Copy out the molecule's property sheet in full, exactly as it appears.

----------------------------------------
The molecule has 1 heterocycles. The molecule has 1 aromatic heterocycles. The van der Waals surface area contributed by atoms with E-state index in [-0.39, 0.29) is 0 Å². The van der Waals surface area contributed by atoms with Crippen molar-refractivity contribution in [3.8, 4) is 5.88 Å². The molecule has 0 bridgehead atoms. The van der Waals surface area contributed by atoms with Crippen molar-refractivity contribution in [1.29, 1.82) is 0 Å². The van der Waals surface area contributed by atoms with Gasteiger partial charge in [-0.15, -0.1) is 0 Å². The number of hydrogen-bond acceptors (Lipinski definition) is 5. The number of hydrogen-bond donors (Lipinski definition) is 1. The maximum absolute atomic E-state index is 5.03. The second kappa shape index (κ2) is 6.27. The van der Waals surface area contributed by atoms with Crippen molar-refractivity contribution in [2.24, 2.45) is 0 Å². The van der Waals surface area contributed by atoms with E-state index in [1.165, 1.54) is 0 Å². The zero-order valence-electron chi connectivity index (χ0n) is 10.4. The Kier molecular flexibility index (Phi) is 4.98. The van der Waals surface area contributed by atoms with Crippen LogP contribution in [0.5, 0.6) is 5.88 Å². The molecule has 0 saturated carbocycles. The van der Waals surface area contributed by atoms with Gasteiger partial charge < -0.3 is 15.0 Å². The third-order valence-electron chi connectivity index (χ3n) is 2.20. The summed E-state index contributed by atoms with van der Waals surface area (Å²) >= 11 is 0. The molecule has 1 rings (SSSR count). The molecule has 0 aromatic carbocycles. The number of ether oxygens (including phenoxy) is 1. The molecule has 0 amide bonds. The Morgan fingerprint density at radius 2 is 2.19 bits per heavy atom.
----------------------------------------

The molecule has 1 heterocycles. The molecule has 1 aromatic heterocycles. The van der Waals surface area contributed by atoms with E-state index in [-0.39, 0.29) is 0 Å². The van der Waals surface area contributed by atoms with Crippen molar-refractivity contribution in [3.8, 4) is 5.88 Å². The molecule has 0 bridgehead atoms. The van der Waals surface area contributed by atoms with Crippen molar-refractivity contribution in [1.29, 1.82) is 0 Å². The van der Waals surface area contributed by atoms with Gasteiger partial charge in [-0.15, -0.1) is 0 Å². The number of hydrogen-bond acceptors (Lipinski definition) is 5. The number of hydrogen-bond donors (Lipinski definition) is 1. The maximum absolute atomic E-state index is 5.03. The second kappa shape index (κ2) is 6.27. The van der Waals surface area contributed by atoms with Crippen molar-refractivity contribution in [2.24, 2.45) is 0 Å². The van der Waals surface area contributed by atoms with E-state index in [1.165, 1.54) is 0 Å². The zero-order valence-electron chi connectivity index (χ0n) is 10.4. The Kier molecular flexibility index (Phi) is 4.98. The van der Waals surface area contributed by atoms with Crippen LogP contribution in [0.5, 0.6) is 5.88 Å². The molecule has 0 saturated carbocycles. The van der Waals surface area contributed by atoms with Gasteiger partial charge < -0.3 is 15.0 Å². The third-order valence-electron chi connectivity index (χ3n) is 2.20. The summed E-state index contributed by atoms with van der Waals surface area (Å²) >= 11 is 0. The molecule has 1 rings (SSSR count). The molecule has 0 aromatic carbocycles. The number of ether oxygens (including phenoxy) is 1. The molecule has 0 amide bonds. The Morgan fingerprint density at radius 2 is 2.19 bits per heavy atom.